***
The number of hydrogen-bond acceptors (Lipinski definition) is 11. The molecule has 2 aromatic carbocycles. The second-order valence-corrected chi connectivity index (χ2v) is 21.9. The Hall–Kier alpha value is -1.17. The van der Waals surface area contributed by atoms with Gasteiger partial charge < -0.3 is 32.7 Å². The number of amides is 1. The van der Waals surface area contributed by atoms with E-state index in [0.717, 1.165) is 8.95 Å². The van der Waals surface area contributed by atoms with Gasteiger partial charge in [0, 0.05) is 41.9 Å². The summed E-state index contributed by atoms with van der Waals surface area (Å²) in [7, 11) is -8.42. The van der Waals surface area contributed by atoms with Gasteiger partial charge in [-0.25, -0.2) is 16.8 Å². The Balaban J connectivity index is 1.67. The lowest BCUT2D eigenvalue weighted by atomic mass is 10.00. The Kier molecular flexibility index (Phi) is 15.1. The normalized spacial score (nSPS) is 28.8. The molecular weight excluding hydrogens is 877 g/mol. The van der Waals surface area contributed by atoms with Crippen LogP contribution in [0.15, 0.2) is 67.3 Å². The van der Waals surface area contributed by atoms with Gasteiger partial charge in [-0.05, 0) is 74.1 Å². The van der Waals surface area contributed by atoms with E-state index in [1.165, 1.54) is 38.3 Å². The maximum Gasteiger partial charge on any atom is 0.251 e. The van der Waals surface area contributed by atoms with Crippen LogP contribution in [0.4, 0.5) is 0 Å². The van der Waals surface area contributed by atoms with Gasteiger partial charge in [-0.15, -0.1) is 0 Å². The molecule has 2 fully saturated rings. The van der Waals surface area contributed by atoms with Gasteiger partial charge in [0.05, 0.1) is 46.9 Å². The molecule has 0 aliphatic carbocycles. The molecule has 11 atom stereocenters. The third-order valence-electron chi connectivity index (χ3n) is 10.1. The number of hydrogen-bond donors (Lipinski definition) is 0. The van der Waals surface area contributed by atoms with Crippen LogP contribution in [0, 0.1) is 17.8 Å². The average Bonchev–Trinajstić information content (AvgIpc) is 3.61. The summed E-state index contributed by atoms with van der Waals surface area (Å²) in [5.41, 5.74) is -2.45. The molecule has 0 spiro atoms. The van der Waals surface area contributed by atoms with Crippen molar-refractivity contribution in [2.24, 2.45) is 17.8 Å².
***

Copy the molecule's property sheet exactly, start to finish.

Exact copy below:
The number of hydrogen-bond acceptors (Lipinski definition) is 11. The molecule has 2 aromatic carbocycles. The second-order valence-corrected chi connectivity index (χ2v) is 21.9. The Hall–Kier alpha value is -1.17. The van der Waals surface area contributed by atoms with Gasteiger partial charge < -0.3 is 32.7 Å². The number of amides is 1. The van der Waals surface area contributed by atoms with E-state index in [0.717, 1.165) is 8.95 Å². The van der Waals surface area contributed by atoms with Gasteiger partial charge in [0, 0.05) is 41.9 Å². The summed E-state index contributed by atoms with van der Waals surface area (Å²) in [7, 11) is -8.42. The van der Waals surface area contributed by atoms with Gasteiger partial charge in [-0.25, -0.2) is 16.8 Å². The Balaban J connectivity index is 1.67. The lowest BCUT2D eigenvalue weighted by atomic mass is 10.00. The Kier molecular flexibility index (Phi) is 15.1. The normalized spacial score (nSPS) is 28.8. The molecular weight excluding hydrogens is 877 g/mol. The van der Waals surface area contributed by atoms with Crippen LogP contribution in [0.15, 0.2) is 67.3 Å². The van der Waals surface area contributed by atoms with Gasteiger partial charge in [-0.05, 0) is 74.1 Å². The van der Waals surface area contributed by atoms with E-state index in [1.165, 1.54) is 38.3 Å². The maximum Gasteiger partial charge on any atom is 0.251 e. The van der Waals surface area contributed by atoms with Crippen LogP contribution in [0.4, 0.5) is 0 Å². The van der Waals surface area contributed by atoms with Gasteiger partial charge in [-0.15, -0.1) is 0 Å². The molecule has 2 fully saturated rings. The van der Waals surface area contributed by atoms with Gasteiger partial charge in [0.05, 0.1) is 46.9 Å². The molecule has 0 aliphatic carbocycles. The molecule has 11 atom stereocenters. The third-order valence-electron chi connectivity index (χ3n) is 10.1. The number of hydrogen-bond donors (Lipinski definition) is 0. The van der Waals surface area contributed by atoms with Crippen LogP contribution in [0, 0.1) is 17.8 Å². The average Bonchev–Trinajstić information content (AvgIpc) is 3.61. The summed E-state index contributed by atoms with van der Waals surface area (Å²) in [5.41, 5.74) is -2.45. The molecule has 0 spiro atoms. The van der Waals surface area contributed by atoms with Crippen molar-refractivity contribution in [2.24, 2.45) is 17.8 Å².